by Christina Wright
When selecting flatware, the most important qualities to be aware of are design and metal. These features affect the flatware's cost, durability and maintenance. You'll want to have enough flatware to serve eight to 12 people, plus a few more in case a piece is dropped during the meal and your guest needs a clean replacement. You may want to buy a large set of flatware if you plan on having several guests. There are several flatware pieces you may need, depending on what you serve in the meal and how formal it is; purchase flatware sets to get most of the basic pieces. Remember to care for your flatware appropriately so it always retains its luster.
Design: Choose flatware or silverware to match your personal style and complement your dinnerware. If you are unsure of what style to choose, look at the style in which you have decorated your home. Some flatware sets emphasize a traditional look, while others accentuate contemporary designs. As with dinnerware, you may want to have a set of casual flatware as well as a set of formal flatware. You will also want to consider the weight or "heft" of your flatware. This comes down to personal preference: Some people like heavier silverware, and others like lighter flatware. Be aware of flatware that is too thin. Cheap flatware is so thin that it can bend and break.
Metal: The type of metal a flatware set is made from will greatly affect its longevity and maintenance requirements. Stainless steel flatware is better suited for everyday use, while silver flatware takes more care and is often saved for special occasions. Silver flatware is also usually more expensive than stainless steel flatware. You may see a few numbers listed in the description of stainless steel flatware. Stainless steel marked as 18/10 is the highest quality. The number means that the alloy contains 18 percent chromium and 10 percent nickel. The chromium makes the metal rust- and stain-resistant, while the nickel gives it luster and shine. The rest of the metal is composite steel, which makes the flatware strong.
Pieces: Although very formal meals include even more flatware pieces, your formal meals will most likely leave out specific-use tools, such as the lemon fork or the chocolate spoon. You will most likely only need the following flatware pieces to create a formal table setting.
Forks: A dinner fork is the standard-sized fork. The salad fork is slightly smaller than the dinner fork. A dessert fork is about the same length as the salad fork but may be narrower. The fish fork is about the length of a dinner fork but is often narrower. An oyster or shellfish fork is very small and usually has only two tines.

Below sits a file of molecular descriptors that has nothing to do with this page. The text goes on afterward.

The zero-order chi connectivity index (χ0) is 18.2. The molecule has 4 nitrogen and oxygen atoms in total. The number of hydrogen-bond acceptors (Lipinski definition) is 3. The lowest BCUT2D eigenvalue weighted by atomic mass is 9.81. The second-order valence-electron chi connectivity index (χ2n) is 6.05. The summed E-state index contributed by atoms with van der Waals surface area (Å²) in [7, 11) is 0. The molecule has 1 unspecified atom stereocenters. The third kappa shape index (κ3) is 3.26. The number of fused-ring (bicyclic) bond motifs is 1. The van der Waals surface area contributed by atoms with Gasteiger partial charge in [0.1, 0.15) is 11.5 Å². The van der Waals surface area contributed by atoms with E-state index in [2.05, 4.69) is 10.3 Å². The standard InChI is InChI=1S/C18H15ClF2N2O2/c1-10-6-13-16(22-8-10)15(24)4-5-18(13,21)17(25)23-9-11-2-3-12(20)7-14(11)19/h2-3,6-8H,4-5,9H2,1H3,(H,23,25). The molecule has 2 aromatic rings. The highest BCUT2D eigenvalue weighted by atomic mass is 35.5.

Knives: The dinner knife is the standard-sized knife. The butter knife is much smaller and usually has a rounded tip. A fish knife is about the same size as a dinner knife, but it has a special tip for undressing a fish that is served with head, skin or bones. A steak knife has an extra-sharp, usually serrated, blade.
Spoons: Generally, a soup spoon and a dessert spoon are the only spoons required. A demitasse spoon may be brought out with a cup and saucer for coffee, though using the dessert spoon is considered acceptable to stir within all but the most formal settings. Different soup spoons are available for cream soups or broths, but a standard soup spoon is usually enough. A tablespoon or place spoon may be set on a formal table if the meal requires it, and they are often used for an informal meal where no soup is served. A teaspoon is only required when there will be tea served.
Serving pieces: Service flatware usually includes a soup ladle, a large serving spoon, a large serving fork, a pie or cake wedge and a cheese knife. Be sure that you have the correct serving utensils for the foods you want to serve.
Sets: Flatware is often sold by the place setting. A five-piece place setting usually consists of a dinner fork, a salad fork, a dinner knife, a teaspoon and a tablespoon. A 20-piece flatware set usually has four place settings. A 45-piece flatware set includes eight place settings and five serving pieces.
Flatware care: Stainless steel flatware or silverware with handles of a different material may require different care. When in doubt about the care for flatware-handle material, wash your flatware by hand. Experts recommend washing your stainless steel flatware and silverware separately.
Sterling silver: Always rinse food residue off silverware after use, but do not leave it soaking. Although you can wash most sterling silverware in the dishwasher, hand washing is recommended. If you do choose to machine wash your silverware, remove the silverware before the heat-drying cycle and hand dry it. When your silverware is completely dry, store it in a silverware case lined with an anti-tarnish material; many silverware sets are sold in this type of case. Silverware will need to be polished occasionally with a silver polish.
Stainless steel: As with silverware, rinse off food residue as soon after the meal as possible. Wash your stainless steel flatware by hand the first few times you use it to condition it. Afterwards, you can machine wash it. Be careful not to use too much detergent; this can cause rust to form. If rust does appear, clean your stainless steel flatware with an all-purpose metal cleaner. You generally do not need to polish stainless flatware.